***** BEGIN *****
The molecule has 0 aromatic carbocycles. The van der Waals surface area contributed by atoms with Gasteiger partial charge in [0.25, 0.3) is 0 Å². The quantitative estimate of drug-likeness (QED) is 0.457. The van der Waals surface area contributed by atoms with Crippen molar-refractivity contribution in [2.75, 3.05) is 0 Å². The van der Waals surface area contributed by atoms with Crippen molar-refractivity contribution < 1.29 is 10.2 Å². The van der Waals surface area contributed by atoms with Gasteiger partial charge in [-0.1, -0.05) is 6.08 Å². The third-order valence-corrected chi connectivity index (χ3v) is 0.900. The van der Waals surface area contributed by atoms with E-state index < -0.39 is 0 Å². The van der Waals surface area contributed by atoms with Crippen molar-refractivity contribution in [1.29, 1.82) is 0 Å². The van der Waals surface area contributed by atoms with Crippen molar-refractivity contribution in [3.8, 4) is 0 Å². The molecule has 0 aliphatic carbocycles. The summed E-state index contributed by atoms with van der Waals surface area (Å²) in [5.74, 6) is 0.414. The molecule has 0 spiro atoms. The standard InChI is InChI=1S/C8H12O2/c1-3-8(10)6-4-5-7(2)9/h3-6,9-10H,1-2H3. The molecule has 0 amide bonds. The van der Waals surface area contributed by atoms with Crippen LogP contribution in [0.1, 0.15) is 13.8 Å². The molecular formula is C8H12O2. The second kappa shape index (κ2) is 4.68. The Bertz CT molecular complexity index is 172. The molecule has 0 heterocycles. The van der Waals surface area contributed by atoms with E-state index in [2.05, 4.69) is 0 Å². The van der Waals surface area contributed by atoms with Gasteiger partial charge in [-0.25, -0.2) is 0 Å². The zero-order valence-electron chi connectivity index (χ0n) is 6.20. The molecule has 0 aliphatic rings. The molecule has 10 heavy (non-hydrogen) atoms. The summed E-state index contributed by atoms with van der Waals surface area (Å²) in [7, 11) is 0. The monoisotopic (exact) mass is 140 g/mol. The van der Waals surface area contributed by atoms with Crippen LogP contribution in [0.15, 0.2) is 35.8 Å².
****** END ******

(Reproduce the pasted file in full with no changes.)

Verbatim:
The molecule has 0 aromatic carbocycles. The van der Waals surface area contributed by atoms with Gasteiger partial charge in [0.25, 0.3) is 0 Å². The quantitative estimate of drug-likeness (QED) is 0.457. The van der Waals surface area contributed by atoms with Crippen molar-refractivity contribution in [2.75, 3.05) is 0 Å². The van der Waals surface area contributed by atoms with Crippen molar-refractivity contribution < 1.29 is 10.2 Å². The van der Waals surface area contributed by atoms with Gasteiger partial charge in [-0.1, -0.05) is 6.08 Å². The third-order valence-corrected chi connectivity index (χ3v) is 0.900. The van der Waals surface area contributed by atoms with E-state index < -0.39 is 0 Å². The van der Waals surface area contributed by atoms with Crippen molar-refractivity contribution in [1.29, 1.82) is 0 Å². The van der Waals surface area contributed by atoms with Crippen molar-refractivity contribution in [3.8, 4) is 0 Å². The molecule has 0 aliphatic carbocycles. The summed E-state index contributed by atoms with van der Waals surface area (Å²) in [5.74, 6) is 0.414. The molecule has 0 spiro atoms. The standard InChI is InChI=1S/C8H12O2/c1-3-8(10)6-4-5-7(2)9/h3-6,9-10H,1-2H3. The molecule has 0 amide bonds. The van der Waals surface area contributed by atoms with Crippen LogP contribution in [0.1, 0.15) is 13.8 Å². The molecular formula is C8H12O2. The second kappa shape index (κ2) is 4.68. The Bertz CT molecular complexity index is 172. The molecule has 0 heterocycles. The van der Waals surface area contributed by atoms with E-state index in [2.05, 4.69) is 0 Å². The van der Waals surface area contributed by atoms with Gasteiger partial charge in [-0.25, -0.2) is 0 Å². The zero-order valence-electron chi connectivity index (χ0n) is 6.20. The molecule has 0 aliphatic rings. The molecule has 10 heavy (non-hydrogen) atoms. The summed E-state index contributed by atoms with van der Waals surface area (Å²) in [7, 11) is 0. The monoisotopic (exact) mass is 140 g/mol. The van der Waals surface area contributed by atoms with Crippen LogP contribution in [0.15, 0.2) is 35.8 Å².